Analysts from Kantar Retail have said traditional British supermarkets will face higher costs after Brexit, while discounters, such as Aldi and Lidl, will reap the benefits. 

Kantar said in reaction to Britain voting to leave the EU: ““The mid-term effect of goods sourcing is likely to be the largest factor of consideration for British retailers.

“The prices of fresh produce will definitely go up, as much of this is sourced from the EU. In the case of Tesco, for example, almost 50% of butter and cheese consumed in the UK comes from milk sourced from EU markets.

“Inflationary pressures will further boost the call for locally-sourced/manufactured products as the retailers’ ability to source from EU suppliers offering better trade terms is adversely impacted.

“Higher commodity prices and tariffs will also impact production of traditional products, even though a significant proportion of goods are produced locally. Supply chain costs are likely to go up due to higher trade tariffs.”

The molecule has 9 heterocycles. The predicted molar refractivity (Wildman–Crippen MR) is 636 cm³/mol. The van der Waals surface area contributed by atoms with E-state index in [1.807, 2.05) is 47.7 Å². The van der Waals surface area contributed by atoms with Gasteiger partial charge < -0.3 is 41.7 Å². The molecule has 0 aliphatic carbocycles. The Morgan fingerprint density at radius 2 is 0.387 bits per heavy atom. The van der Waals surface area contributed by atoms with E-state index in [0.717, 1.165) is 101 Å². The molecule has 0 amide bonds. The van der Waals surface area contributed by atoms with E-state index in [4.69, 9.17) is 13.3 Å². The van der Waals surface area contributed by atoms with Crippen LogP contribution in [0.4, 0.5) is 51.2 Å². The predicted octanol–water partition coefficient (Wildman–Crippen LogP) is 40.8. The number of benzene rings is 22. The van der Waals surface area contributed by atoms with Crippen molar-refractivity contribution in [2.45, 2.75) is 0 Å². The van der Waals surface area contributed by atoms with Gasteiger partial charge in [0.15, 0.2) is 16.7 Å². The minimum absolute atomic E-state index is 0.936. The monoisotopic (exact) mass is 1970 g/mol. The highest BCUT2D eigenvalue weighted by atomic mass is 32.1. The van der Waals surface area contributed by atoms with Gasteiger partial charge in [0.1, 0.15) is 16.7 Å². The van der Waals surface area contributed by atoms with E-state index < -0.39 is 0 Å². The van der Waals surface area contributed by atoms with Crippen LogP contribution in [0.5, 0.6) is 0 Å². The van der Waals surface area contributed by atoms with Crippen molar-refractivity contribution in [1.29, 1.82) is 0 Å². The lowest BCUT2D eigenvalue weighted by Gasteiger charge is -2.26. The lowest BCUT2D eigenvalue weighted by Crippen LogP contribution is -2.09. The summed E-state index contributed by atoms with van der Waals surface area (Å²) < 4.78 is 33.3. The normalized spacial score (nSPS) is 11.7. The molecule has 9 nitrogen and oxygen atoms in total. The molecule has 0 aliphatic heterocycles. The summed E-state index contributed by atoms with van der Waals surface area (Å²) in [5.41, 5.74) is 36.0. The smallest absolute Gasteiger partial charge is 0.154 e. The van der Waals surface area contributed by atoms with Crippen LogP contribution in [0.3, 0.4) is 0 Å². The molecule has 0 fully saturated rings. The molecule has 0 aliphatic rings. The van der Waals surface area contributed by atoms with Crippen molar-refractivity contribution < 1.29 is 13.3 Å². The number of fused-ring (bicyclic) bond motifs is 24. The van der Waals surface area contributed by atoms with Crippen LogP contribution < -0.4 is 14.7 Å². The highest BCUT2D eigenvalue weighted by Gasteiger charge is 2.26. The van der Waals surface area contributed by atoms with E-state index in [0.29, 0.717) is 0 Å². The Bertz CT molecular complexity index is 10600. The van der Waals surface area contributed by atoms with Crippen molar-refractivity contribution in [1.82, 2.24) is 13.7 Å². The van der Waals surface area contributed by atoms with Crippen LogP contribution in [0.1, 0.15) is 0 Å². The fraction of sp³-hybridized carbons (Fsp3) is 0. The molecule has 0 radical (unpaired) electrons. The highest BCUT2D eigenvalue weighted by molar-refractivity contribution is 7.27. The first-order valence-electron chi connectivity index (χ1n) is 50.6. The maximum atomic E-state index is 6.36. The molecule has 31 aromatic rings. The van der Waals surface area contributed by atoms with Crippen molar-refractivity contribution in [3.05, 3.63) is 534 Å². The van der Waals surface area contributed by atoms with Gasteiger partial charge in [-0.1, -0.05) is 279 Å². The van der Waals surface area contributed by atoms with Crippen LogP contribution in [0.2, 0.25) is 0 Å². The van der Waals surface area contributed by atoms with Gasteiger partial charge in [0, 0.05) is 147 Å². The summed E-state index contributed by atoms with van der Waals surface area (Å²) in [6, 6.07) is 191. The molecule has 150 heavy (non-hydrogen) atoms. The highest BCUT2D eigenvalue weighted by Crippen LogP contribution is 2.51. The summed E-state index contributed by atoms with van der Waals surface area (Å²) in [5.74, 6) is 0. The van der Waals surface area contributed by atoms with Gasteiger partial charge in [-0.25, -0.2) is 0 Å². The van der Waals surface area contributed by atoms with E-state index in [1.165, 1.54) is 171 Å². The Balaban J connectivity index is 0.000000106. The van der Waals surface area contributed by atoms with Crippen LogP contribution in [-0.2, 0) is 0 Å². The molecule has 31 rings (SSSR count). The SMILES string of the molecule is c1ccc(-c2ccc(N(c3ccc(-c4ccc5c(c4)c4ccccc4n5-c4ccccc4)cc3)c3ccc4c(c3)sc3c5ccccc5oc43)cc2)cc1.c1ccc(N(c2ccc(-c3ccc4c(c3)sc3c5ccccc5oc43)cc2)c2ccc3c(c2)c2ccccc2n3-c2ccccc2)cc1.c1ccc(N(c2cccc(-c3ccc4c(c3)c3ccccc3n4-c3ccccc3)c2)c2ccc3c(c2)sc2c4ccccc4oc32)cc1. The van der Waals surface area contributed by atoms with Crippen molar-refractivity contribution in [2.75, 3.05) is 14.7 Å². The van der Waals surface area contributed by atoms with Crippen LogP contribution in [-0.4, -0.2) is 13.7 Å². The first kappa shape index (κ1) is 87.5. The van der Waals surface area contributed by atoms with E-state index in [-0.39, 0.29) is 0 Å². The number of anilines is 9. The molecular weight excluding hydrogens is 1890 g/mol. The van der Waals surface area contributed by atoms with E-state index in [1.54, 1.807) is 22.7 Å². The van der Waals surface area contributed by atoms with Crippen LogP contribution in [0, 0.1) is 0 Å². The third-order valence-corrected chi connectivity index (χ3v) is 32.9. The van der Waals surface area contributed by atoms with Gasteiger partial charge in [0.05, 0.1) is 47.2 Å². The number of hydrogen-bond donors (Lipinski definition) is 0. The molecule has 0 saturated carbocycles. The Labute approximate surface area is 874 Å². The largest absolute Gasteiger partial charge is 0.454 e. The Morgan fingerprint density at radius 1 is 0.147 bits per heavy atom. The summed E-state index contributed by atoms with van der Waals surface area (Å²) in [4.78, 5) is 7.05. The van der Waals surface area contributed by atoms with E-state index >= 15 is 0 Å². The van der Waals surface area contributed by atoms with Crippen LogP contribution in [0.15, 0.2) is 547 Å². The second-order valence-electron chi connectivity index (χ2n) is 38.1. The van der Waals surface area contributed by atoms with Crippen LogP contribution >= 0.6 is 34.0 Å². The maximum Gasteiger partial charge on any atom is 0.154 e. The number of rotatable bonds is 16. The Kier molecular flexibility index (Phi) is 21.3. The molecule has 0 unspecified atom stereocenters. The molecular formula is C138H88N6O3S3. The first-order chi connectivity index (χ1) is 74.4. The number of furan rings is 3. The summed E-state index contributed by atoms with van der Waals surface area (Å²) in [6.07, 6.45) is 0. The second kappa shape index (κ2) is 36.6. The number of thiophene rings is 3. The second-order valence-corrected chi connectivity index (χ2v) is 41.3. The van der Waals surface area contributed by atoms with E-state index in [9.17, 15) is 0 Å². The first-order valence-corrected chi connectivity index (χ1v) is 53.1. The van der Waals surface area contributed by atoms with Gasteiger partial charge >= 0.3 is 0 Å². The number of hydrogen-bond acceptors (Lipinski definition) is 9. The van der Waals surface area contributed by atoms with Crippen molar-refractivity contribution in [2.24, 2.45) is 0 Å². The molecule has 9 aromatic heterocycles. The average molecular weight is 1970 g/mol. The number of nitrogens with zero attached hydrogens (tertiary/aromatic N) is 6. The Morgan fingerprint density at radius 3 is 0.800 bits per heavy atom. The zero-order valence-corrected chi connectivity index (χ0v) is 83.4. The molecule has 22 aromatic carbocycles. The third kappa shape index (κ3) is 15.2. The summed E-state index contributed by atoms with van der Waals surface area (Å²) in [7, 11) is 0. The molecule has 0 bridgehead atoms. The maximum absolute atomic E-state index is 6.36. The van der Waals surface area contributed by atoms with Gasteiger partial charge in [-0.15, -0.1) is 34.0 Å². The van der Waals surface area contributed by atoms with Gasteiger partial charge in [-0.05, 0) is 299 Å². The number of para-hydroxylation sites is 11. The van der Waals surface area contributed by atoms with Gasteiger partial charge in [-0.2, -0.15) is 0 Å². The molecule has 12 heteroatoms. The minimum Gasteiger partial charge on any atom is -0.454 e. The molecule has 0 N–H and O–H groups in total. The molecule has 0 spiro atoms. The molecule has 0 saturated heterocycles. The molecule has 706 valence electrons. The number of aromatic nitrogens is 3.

Factors including economy of scale, limited ranges and having the leanest supply chains are all factors that will help the discounters to absorb the rise in food prices and inflation, the report said.

“Crucially, in their attempts to position themselves as genuine weekly shopping destinations, both Aldi and Lidl have drastically increased and improved their fresh offer, with sales from fruit and vegetables, meat, poultry and bread now accounting for 50% of sales.

“In this time, they have been the most proactive in driving provenance and localism, with Aldi implementing a 100% British fresh meat policy. This heightened relationship with British farmers means they are in a stronger position than their rivals in the immediate term.

“Lidl alone will invest £1.5bn over the next three years in building new stores, refurbishing existing ones and developing new product new lines. These investment plans are likely to remain unchanged and, with the value of the pound dropping, the billions of euros set aside are now set to go a lot further.

As a result, the report said Aldi and Lidl are primed to be the least affected retailers. Indeed they may be the ones to benefit in the short and medium term.

This month Aldi was crowned Grocer of the Year at the Grocer Gold Awards, for the third time in four years.